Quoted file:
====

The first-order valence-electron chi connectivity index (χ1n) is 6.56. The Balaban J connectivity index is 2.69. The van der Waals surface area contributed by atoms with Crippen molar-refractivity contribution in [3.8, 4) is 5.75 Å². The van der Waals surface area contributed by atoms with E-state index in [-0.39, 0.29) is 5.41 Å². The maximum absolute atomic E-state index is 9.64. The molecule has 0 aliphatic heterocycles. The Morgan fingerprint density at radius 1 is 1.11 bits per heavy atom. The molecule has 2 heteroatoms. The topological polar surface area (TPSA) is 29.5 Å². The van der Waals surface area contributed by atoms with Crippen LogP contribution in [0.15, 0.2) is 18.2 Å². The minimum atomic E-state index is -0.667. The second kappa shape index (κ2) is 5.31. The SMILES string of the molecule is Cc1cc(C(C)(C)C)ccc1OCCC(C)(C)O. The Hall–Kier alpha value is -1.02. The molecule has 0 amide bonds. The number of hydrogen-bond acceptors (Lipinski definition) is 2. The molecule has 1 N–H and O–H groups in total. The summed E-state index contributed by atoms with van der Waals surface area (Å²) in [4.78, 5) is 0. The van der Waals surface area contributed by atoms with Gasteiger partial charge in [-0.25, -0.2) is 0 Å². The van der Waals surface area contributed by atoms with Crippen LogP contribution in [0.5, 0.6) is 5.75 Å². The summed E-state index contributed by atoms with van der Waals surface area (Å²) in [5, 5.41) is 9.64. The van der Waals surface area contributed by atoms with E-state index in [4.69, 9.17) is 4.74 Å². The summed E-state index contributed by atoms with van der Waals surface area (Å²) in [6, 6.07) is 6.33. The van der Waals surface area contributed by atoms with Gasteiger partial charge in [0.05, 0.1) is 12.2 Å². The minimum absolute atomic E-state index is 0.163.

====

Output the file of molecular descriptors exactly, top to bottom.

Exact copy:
The first-order valence-electron chi connectivity index (χ1n) is 6.56. The Balaban J connectivity index is 2.69. The van der Waals surface area contributed by atoms with Crippen molar-refractivity contribution in [3.8, 4) is 5.75 Å². The van der Waals surface area contributed by atoms with E-state index in [-0.39, 0.29) is 5.41 Å². The maximum absolute atomic E-state index is 9.64. The molecule has 0 aliphatic heterocycles. The Morgan fingerprint density at radius 1 is 1.11 bits per heavy atom. The molecule has 2 heteroatoms. The topological polar surface area (TPSA) is 29.5 Å². The van der Waals surface area contributed by atoms with Crippen LogP contribution in [0.15, 0.2) is 18.2 Å². The minimum atomic E-state index is -0.667. The second kappa shape index (κ2) is 5.31. The SMILES string of the molecule is Cc1cc(C(C)(C)C)ccc1OCCC(C)(C)O. The Hall–Kier alpha value is -1.02. The molecule has 0 amide bonds. The number of hydrogen-bond acceptors (Lipinski definition) is 2. The molecule has 1 N–H and O–H groups in total. The summed E-state index contributed by atoms with van der Waals surface area (Å²) in [4.78, 5) is 0. The van der Waals surface area contributed by atoms with Gasteiger partial charge in [-0.25, -0.2) is 0 Å². The van der Waals surface area contributed by atoms with Crippen LogP contribution in [0.5, 0.6) is 5.75 Å². The summed E-state index contributed by atoms with van der Waals surface area (Å²) in [5, 5.41) is 9.64. The van der Waals surface area contributed by atoms with E-state index in [4.69, 9.17) is 4.74 Å². The summed E-state index contributed by atoms with van der Waals surface area (Å²) in [6, 6.07) is 6.33. The van der Waals surface area contributed by atoms with Gasteiger partial charge in [0.05, 0.1) is 12.2 Å². The minimum absolute atomic E-state index is 0.163.